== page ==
Thursday, July 15, 2010

Review of studies backs meditation - up to a point

Mindfulness meditation is a type of meditation in which people pay total attention to the present moment with a non-judgmental awareness of their experiences and is characterized by an open and receptive attitude. It has received growing attention in recent years and two researchers from the University of Bologna in Italy reviewed some of the studies carried out on it. They found that the meditation led to a significant increase in the alpha and theta brain waves that are associated with relaxation. It also found that it activated the prefrontal cortex and that it was associated with "an enhancement of cerebral areas related to attention." Mindfulness-based cognitive therapy was effective in reducing relapses in patients with depression; Zen meditation significantly reduced blood pressure and Vipassana meditation was effective in reducing alcohol and drug use in prisoners. However, the review found that the studies were of a low quality and that it was difficult to disentangle the positive effects of the meditation from the fact that it also made people take time out and relax.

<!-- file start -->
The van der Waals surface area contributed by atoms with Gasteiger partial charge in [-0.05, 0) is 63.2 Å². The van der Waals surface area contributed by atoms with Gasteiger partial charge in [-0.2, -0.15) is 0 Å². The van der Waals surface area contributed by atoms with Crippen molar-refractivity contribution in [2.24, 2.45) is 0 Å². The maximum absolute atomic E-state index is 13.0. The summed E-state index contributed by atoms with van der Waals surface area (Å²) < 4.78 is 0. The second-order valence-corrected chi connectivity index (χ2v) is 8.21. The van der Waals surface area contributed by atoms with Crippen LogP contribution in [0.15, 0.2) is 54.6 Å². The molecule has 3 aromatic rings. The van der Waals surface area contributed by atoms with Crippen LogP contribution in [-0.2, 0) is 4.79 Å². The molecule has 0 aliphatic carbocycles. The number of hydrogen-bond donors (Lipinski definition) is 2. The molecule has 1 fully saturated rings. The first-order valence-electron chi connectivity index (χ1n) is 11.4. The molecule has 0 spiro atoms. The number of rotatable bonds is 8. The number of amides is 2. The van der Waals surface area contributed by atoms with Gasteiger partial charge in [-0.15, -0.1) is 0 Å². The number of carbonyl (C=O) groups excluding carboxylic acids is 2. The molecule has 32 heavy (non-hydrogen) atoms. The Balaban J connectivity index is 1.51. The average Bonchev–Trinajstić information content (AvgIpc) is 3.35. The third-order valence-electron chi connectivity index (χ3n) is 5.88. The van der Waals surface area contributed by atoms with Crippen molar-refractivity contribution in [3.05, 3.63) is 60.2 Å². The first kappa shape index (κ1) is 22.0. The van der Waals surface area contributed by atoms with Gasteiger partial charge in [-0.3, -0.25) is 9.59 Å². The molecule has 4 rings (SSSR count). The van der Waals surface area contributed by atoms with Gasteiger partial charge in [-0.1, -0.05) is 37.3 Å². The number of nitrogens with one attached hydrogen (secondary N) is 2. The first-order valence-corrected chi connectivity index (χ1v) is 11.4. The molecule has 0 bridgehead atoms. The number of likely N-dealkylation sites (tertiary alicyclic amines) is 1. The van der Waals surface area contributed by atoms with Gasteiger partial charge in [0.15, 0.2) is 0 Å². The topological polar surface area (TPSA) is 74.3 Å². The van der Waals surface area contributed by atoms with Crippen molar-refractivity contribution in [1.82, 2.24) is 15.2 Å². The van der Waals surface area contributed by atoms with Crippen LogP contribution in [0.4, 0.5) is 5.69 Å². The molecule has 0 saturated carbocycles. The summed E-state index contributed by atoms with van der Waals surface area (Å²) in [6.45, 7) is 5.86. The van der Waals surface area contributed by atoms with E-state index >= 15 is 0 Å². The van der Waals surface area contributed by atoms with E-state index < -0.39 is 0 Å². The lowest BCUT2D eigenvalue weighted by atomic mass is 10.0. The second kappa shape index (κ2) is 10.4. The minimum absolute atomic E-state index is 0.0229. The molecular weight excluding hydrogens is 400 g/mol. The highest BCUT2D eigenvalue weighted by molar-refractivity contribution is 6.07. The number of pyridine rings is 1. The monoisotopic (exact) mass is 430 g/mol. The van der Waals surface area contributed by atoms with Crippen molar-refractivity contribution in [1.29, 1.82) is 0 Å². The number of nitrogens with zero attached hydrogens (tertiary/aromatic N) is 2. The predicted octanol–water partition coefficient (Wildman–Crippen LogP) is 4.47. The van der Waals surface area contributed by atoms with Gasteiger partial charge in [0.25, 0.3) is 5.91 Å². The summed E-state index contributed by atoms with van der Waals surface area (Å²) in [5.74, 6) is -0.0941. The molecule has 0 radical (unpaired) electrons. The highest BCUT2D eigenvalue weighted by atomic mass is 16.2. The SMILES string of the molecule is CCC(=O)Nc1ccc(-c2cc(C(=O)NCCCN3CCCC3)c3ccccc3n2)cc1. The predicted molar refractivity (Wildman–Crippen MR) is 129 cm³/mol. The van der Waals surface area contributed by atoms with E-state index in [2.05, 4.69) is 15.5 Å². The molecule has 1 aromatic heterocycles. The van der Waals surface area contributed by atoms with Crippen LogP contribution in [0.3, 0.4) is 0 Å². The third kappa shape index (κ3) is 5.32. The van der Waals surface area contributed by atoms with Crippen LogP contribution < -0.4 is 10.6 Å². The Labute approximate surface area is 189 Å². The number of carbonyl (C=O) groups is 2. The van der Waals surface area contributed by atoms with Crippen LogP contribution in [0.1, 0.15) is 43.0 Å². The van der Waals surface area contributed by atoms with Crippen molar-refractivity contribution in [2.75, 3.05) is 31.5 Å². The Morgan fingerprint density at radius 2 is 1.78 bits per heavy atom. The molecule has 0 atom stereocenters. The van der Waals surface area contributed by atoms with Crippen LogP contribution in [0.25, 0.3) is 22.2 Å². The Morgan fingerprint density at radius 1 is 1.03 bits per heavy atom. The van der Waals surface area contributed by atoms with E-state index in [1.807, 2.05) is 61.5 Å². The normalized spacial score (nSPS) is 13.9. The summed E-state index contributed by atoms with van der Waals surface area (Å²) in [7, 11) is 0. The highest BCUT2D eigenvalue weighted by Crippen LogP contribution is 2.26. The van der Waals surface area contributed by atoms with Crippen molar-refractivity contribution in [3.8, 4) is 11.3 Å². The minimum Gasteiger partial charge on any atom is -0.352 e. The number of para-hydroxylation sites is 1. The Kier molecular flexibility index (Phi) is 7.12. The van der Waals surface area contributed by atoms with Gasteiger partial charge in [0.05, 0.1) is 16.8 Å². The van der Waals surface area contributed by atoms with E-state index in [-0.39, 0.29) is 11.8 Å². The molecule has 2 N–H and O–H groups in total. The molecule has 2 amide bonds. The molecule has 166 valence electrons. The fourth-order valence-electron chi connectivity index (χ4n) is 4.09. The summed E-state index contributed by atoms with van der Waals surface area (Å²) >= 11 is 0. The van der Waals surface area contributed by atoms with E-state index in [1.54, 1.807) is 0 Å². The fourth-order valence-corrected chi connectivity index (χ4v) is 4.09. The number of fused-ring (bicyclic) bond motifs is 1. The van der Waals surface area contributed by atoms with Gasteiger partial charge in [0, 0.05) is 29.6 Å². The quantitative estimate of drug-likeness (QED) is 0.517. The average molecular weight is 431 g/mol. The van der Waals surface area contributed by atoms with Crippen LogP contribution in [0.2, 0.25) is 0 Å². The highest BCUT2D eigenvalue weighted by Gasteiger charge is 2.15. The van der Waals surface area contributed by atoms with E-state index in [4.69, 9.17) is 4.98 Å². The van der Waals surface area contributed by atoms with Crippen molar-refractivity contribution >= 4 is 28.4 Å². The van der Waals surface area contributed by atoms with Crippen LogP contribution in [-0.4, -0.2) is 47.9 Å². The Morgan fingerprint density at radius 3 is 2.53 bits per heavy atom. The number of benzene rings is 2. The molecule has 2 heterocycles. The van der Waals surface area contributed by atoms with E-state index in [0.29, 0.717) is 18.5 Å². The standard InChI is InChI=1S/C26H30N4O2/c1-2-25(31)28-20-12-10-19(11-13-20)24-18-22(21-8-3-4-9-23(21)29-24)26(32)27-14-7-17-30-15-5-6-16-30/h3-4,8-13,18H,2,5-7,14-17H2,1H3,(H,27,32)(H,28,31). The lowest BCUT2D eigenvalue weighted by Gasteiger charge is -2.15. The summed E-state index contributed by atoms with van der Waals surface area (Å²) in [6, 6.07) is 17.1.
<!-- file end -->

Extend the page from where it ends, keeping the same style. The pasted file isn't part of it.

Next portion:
Chiesa, A. and Serretti, A. - A systematic review of neurobiological and clinical features of mindfulness meditations. Psychological Medicine, August 2010, 40(8), 1239-1252

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